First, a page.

Is Google Trying to Remake Wi-Fi?

New York City Mayor Michael Bloomberg speaks during a news conference on Jan. 8, 2013 in New York. Google and The Chelsea Improvement Company say they'll provide free public Wi-Fi in Manhattan's southwest Chelsea neighborhood Photograph by Altaffer/AP Photo

The Wall Street Journal’s Digits blog is reporting that Google is exploring new wireless technologies, possibly to develop its own wireless networks around the country.

The search engine giant has filed an application with the Federal Communications Commission, asking for a license to tinker with “an experimental radio service,” the blog post reports. Presumably this has more to do with wireless communication than with a radio station that specializes in the music of John Cage. The wireless standard Google is looking to play with is currently incompatible with Wi-Fi or 3G or 4G devices, so this is still little more than an experiment for now.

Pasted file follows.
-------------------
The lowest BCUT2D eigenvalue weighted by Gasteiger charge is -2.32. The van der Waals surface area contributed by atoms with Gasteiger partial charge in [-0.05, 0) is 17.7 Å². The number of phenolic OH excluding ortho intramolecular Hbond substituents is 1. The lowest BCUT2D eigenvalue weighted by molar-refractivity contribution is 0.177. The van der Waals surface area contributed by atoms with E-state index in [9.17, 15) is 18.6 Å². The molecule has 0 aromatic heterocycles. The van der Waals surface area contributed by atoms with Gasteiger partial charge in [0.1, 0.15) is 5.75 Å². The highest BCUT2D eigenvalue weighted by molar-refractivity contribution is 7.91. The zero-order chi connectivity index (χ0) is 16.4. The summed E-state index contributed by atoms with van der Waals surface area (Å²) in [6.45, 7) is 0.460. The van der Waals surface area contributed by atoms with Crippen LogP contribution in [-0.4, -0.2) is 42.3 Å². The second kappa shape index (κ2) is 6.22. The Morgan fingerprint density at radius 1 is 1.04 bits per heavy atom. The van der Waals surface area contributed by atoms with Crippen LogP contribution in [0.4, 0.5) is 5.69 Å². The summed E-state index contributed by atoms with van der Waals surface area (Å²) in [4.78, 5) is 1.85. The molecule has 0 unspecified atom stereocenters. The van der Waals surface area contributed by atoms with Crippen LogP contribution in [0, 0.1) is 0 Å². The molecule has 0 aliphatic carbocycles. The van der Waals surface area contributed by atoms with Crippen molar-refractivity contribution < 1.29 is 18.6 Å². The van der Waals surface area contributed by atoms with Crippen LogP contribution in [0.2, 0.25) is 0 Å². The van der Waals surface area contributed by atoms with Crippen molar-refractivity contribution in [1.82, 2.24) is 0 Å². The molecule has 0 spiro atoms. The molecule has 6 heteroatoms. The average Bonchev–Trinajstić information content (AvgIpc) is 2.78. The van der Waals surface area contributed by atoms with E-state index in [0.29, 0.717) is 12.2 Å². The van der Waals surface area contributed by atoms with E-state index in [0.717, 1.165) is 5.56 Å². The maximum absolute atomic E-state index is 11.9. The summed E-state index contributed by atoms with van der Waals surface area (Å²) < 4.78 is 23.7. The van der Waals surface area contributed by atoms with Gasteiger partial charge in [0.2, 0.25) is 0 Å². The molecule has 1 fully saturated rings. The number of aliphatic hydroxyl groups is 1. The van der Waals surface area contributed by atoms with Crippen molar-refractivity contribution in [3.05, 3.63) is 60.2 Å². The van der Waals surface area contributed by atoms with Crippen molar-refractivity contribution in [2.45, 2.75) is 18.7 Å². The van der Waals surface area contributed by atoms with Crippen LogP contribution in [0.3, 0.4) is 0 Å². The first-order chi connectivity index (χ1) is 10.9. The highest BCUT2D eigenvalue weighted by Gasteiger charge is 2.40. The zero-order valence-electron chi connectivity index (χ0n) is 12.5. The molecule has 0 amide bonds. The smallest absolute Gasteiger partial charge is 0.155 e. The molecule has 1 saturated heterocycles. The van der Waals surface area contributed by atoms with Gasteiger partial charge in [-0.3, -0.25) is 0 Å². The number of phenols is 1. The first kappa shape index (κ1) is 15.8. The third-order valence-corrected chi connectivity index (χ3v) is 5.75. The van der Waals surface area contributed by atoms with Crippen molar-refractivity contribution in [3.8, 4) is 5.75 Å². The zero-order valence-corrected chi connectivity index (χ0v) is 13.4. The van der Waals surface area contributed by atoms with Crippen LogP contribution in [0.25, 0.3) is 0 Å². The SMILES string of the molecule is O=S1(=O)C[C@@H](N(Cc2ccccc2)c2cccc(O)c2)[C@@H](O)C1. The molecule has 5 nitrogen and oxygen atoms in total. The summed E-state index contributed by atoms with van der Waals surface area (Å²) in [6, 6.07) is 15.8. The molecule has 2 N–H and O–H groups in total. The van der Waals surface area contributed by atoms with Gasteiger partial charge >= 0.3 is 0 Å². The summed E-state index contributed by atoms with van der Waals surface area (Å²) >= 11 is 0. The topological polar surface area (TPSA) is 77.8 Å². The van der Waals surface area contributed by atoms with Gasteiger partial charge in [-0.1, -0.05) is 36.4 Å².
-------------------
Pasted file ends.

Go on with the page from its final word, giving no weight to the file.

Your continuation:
Google already provides broadband service to Kansas City (Mo.) residents, and has Wi-Fi networks in its hometown of Mountain View, Calif., and in the Chelsea neighborhood of Manhattan, where its New York office is located. The new service would perhaps be able to provide faster, more reliable connections than Wi-Fi.

This news dovetails quite nicely with an op-ed in today’s New York Times, which calls for greater competition in the wireless and broadband markets. “Both the wireless and wired markets for high-speed Internet access have become heavily concentrated, and neither is subject to substantial competition nor oversight,” the article asserts. Google may be welcomed—if not encouraged—to seek a greater role in a market typically dominated by cable and telephone companies.

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